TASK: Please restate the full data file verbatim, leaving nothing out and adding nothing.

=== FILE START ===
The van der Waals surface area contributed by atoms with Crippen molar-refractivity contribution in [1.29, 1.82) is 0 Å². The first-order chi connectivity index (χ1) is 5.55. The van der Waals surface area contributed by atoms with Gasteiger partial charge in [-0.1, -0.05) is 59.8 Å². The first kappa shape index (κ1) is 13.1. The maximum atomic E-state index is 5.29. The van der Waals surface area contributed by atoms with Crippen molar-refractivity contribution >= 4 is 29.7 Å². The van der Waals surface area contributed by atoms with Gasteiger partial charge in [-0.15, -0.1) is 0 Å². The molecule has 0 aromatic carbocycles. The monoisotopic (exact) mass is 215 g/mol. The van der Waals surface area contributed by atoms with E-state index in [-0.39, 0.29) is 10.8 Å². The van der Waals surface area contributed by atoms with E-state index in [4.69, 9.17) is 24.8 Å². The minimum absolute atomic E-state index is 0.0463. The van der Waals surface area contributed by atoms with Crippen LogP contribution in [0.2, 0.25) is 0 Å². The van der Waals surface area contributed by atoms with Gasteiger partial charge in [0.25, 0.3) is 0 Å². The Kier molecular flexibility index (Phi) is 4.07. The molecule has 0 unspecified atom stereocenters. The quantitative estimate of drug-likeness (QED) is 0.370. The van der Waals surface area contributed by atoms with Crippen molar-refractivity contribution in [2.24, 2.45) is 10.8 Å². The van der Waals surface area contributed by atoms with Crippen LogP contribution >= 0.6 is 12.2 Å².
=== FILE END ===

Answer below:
The van der Waals surface area contributed by atoms with Crippen molar-refractivity contribution in [1.29, 1.82) is 0 Å². The first-order chi connectivity index (χ1) is 5.55. The van der Waals surface area contributed by atoms with Gasteiger partial charge in [-0.1, -0.05) is 59.8 Å². The first kappa shape index (κ1) is 13.1. The maximum atomic E-state index is 5.29. The van der Waals surface area contributed by atoms with Crippen molar-refractivity contribution >= 4 is 29.7 Å². The van der Waals surface area contributed by atoms with Gasteiger partial charge in [-0.15, -0.1) is 0 Å². The molecule has 0 aromatic carbocycles. The monoisotopic (exact) mass is 215 g/mol. The van der Waals surface area contributed by atoms with E-state index in [-0.39, 0.29) is 10.8 Å². The van der Waals surface area contributed by atoms with E-state index in [4.69, 9.17) is 24.8 Å². The minimum absolute atomic E-state index is 0.0463. The van der Waals surface area contributed by atoms with Crippen LogP contribution in [0.2, 0.25) is 0 Å². The van der Waals surface area contributed by atoms with Gasteiger partial charge in [0.25, 0.3) is 0 Å². The Kier molecular flexibility index (Phi) is 4.07. The molecule has 0 unspecified atom stereocenters. The quantitative estimate of drug-likeness (QED) is 0.370. The van der Waals surface area contributed by atoms with Crippen molar-refractivity contribution in [2.24, 2.45) is 10.8 Å². The van der Waals surface area contributed by atoms with Crippen LogP contribution >= 0.6 is 12.2 Å².